Cash falls back on his sham psychology to diagnose the South’s efforts to prevent textile mills from unionizing. When business owners in the Northeast, Midwest, and West resist efforts to unionize their companies, it is generally attributed to pragmatic business reasons, a reluctance to surrender management prerogatives, a desire to contain operating costs, and so on. But Cash claims that the South’s resistance to unions is based on an ongoing regional mental disorder, characterized by flawed “socio-psychological” preconceptions that haven’t changed since antebellum days. Its plantation mentality dictates that mill workers, who are simply slaves, must not rise above their fixed place in the sanctified Southern hierarchy.

Better wages for workers might improve their living conditions and threaten the rigid structure of Southern society, and because God is the creator of all things, “change must always proceed from God” not man: – “…blasphemy is the first crime in the Southern calendar.” Cash insists that in Southern mill towns, “emaciated men and women and stunted children are everywhere in evidence.” But these latter day plantation barons are blind to the suffering of the working class, because as Cash explains: “The South is the historic champion of States’ Rights”, but it ignores Private Rights.

Many in the establishment felt that this shrill denunciation of the South must be factual because it was written by a Southerner. But some reviewers realized that as most publishing houses were located in the Northeast, Cash and other Southern writers tried to enhance their chances of being published by portraying the South in ways that were fashionable with the Northeastern literati. Later, publishing houses began developing below the Mason-Dixon line so that books about the South no longer had to adhere to the canonized views.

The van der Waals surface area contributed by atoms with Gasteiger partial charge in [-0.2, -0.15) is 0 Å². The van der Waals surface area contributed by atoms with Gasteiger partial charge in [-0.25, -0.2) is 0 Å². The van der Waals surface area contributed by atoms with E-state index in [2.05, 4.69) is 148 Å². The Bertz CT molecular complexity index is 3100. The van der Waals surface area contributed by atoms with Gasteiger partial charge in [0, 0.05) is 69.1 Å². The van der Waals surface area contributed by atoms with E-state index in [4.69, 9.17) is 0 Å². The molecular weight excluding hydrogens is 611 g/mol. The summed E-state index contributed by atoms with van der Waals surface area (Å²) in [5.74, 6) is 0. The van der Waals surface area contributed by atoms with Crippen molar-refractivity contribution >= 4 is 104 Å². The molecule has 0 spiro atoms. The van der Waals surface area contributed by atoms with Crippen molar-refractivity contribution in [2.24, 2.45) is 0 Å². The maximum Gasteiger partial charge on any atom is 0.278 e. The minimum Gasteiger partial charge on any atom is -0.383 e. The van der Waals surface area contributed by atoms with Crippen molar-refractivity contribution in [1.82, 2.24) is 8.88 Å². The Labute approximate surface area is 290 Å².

While most of the book’s reviews were generally positive, many raised concerns about specific sentiments expressed and the extremes of its language. There were unfavorable reviews, the most prominent from the pen of the late Donald Davidson. What particularly chafed Davidson was Cash’s oversimplification of Southerners, a one-size-fits-all caricature of the region’s enormous and varied population. Davidson also questioned how reviewers could blithely accept Cash’s cataloging of flaws in the South’s social arrangements while ignoring similar flaws in other sections of the country.

Only a few months after his book was published, Wilbur Cash became so convinced that Nazi spies were plotting to assassinate him, that he took his own life. It is more likely that severe mental illness brought on his suicide. Indeed, Cash’s idiosyncratic language and logic, almost bizarre at times, does raise serious questions about his mental stability. Finding fault with the South is one thing, but Cash’s unreasonable rage towards the region renders his reasoning incoherent. Other than its condemnation of the South, there seems to be little reason why The Mind of the South was so highly acclaimed,

Gail Jarvis

Gail Jarvis is a Georgia-based free-lance writer. He attended the University of Alabama and has a degree from Birmingham Southern College. As a CPA/financial consultant, he helped his clients cope with the detrimental effects of misguided governmental intrusiveness. This influenced his writing as did years of witnessing how versions of news and history were distorted for political reasons. Mr. Jarvis is a member of the Society of Independent Southern Historians and his articles have appeared on various websites, magazines, and publications for several organizations. He lives in Coastal Georgia with his wife.